Once the plate member has been sensitized, it is ready for the exposure step which is shown in FIG. 1b. Penetrating radiation from a source 16 is projected to penetrate an object 18 resting on backing member 12 on which is coated layer 10. The exposure step creates on the surface of layer 10 an electrostatic latent image of the radiograph of the object being examined. It is to be noted that object 18 may rest on or be spaced from layer 10 and then exposed directly to the penetrating radiation. Alternately, object 18 may be exposed through backing member 12 ifthe backing member is selected to be transparent to the penetrating radiation.
The plate member is then ready for the development step shown in FIG. 1c where its photoconductive surface 10 is exposed to a cloud of powder particles 20 of the type disclosed in the aforementioned U.S. Pat. No. 2,725,304. The particles disclosed therein are capable of accepting an electrostatic charge thereon and are capable of being dispersed in air. As will be described in more detail hereinafter in reference to FIGS. 2 and 3, the present invention provides novel means for charging the particles in powder cloud 20 which provides advantages over the prior art methods described hereinabove. The electrostatically charged particles deposit on the surface of layer 10 in image configuration due to the electrostatic forces of the latent image on surface 10 acting on the charges on the particles comprising powder cloud 20. The source of penetrating radiation 16 may comprise a conventional X-ray source although other radiation sources having the property of generating radiation which penetrates objects to be examined may be utilized. The plate may be a conventional plate used in the art of xeroradiography and includes plates generally used in xerographic apparatus. It should be noted that the novel development apparatus of the present invention, as described hereinafter, may be utilized to develop electrostatic latent images which have been deposited upon any suitable substrate by any known technique. For example, an electrostatic charge pattern may be deposited upon a substrate which has an insulating layer thereon by the electrostatic printing technique disclosed in U.S. Pat, No. 3,289,209. In the exposure step wherein object 18 rests on backing member 12, the backing member may be any conductive material, such as aluminum which is transparent to penetrating radiation from source 16. In the X-ray mode, layer 10 should be composed ofa material which absorbs penetrating radiation when exposed thereto and becomes conductive and which in the absence of penetrating radiation is a good insulator. Such a material includes materials which generally have a resistivity on the order ofgreater than l ohm-cmv in the absence of radiation and a resistivity in the presence of penetrating radiation ofabout or l0" ohm-cm. lower than in the absence of such radiation. A layer of selenium around 160 microns thick has been successfully utilized. Many additional materials may be employed in accordance with this invention such as amorphous or vitreous selenium, sulphur, anthraccne, certain materials of a class generally known as phosphors, the binder plate layers as disclosed in U.S. Pat. No. 3, l 2 l ,006, the glass binder plate layers as disclosed in U.S. Pat. No. 3,l51,982, and the like. It is to be understood, of course, that the additional materials listed are only illustrative of the many that may be employed, and it is intended to encompass within the scope of this invention those materials having the insulating and conductive characteristics as described above, The discussion recited hereinabove has been given for background purposes since the subject matter of the present invention is directed to apparatus for developing an electrostatic latent image once formed upon a suitable substrate. In the following discussion, it will be assumed that an electrostatic latcnt image has been formed upon a suitable substrate in accordance with the radiation pattern which has penetrated through an object being examined. The development method hereinafter described may be utilized in xeroradiography, xeromammography or other processes wherein electrostatic latent images, deposited upon a suitable substrate, are to be developed.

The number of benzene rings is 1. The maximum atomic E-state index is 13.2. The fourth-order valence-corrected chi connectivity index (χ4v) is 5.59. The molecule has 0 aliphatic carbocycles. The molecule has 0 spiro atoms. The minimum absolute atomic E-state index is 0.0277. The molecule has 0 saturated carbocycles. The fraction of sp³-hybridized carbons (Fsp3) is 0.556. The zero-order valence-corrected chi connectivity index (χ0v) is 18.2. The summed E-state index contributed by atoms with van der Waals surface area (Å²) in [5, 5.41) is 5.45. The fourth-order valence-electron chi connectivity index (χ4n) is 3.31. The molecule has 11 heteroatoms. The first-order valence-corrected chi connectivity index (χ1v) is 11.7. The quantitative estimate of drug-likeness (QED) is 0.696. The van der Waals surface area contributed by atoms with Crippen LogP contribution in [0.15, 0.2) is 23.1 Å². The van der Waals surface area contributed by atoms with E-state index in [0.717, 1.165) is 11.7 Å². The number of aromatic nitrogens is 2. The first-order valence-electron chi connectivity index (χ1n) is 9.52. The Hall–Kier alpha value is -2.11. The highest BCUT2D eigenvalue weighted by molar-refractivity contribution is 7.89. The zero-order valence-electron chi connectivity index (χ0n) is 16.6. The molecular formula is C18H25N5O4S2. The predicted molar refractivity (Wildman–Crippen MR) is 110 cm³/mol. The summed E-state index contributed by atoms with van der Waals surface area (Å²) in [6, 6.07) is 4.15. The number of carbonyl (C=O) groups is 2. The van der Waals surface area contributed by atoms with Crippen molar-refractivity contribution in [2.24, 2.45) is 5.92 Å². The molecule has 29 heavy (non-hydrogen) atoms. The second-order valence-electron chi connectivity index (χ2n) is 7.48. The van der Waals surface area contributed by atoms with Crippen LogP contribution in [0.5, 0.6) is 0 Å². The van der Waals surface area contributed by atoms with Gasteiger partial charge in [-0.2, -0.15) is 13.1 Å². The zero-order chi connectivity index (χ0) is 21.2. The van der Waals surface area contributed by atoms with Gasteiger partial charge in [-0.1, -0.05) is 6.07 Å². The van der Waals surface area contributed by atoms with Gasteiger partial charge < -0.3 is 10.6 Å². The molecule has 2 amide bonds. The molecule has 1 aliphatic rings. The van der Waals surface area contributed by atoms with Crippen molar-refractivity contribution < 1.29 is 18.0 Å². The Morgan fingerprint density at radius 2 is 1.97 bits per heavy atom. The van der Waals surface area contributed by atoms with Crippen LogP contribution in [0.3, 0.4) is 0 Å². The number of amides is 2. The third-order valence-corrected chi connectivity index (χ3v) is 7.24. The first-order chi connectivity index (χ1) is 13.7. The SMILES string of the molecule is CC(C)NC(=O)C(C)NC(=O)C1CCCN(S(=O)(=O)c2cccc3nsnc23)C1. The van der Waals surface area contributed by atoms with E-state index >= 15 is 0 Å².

Referring now to FIG. 2, there is shown an isometric drawing of the developing apparatus according to the present invention with a cutaway section that shows greater details of the apparatus. An enclosed area or chamber 32, is formed by a rectangular shaped frame member comprising end walls 34 and 36, sidewalls 38 and 40, bottom support 43 and the plate described with reference to FIG. I hereinabove. The plate member is introduced to the frame member with layer 10 facing or disposed towards the chamber area 32. The chamber may be enclosed by sliding the plate towards end wall 34 through guide brackets 41. A nozzle 42 is inserted into chamber 32 through an aperture in end wall 34. Attached to one end of nozzle 42 and extending lengthwise into chamber 32 is a cylindrical member 44 having a plurality of apertures or holes 46 thereon. A tube 50 connects the other end ofnozzle 42 to powder cloud generator 52 as shown. The powder cloud generator 52 is connected to a source of pressurized gas 56, such as air, via tube 54. Located within chamber 32 and affixed to sidewalls 38 and 40 are ion emitters 60 and 62, respectively. As will be described in more detail hereinafter with reference to FIG. 3, ion emitters 60 and 62 are generally enclosed, except for a plurality of apertures or holes 64 on the side thereof facing towards the chamber area 32. The ion emitters 60 and 62, which include a high-voltage wire for ionizing the gas therein, are energized by known means, such as from high-voltage supply 66. In the embodiment shown, the current generated by the high-voltage supply is time delayed by delay unit 68 before energizing the high-voltage ionizing wires. A source of pressurized gas, not shown, is connected to ion emitters 60 and 62 via tubes 70 and 72, respectively.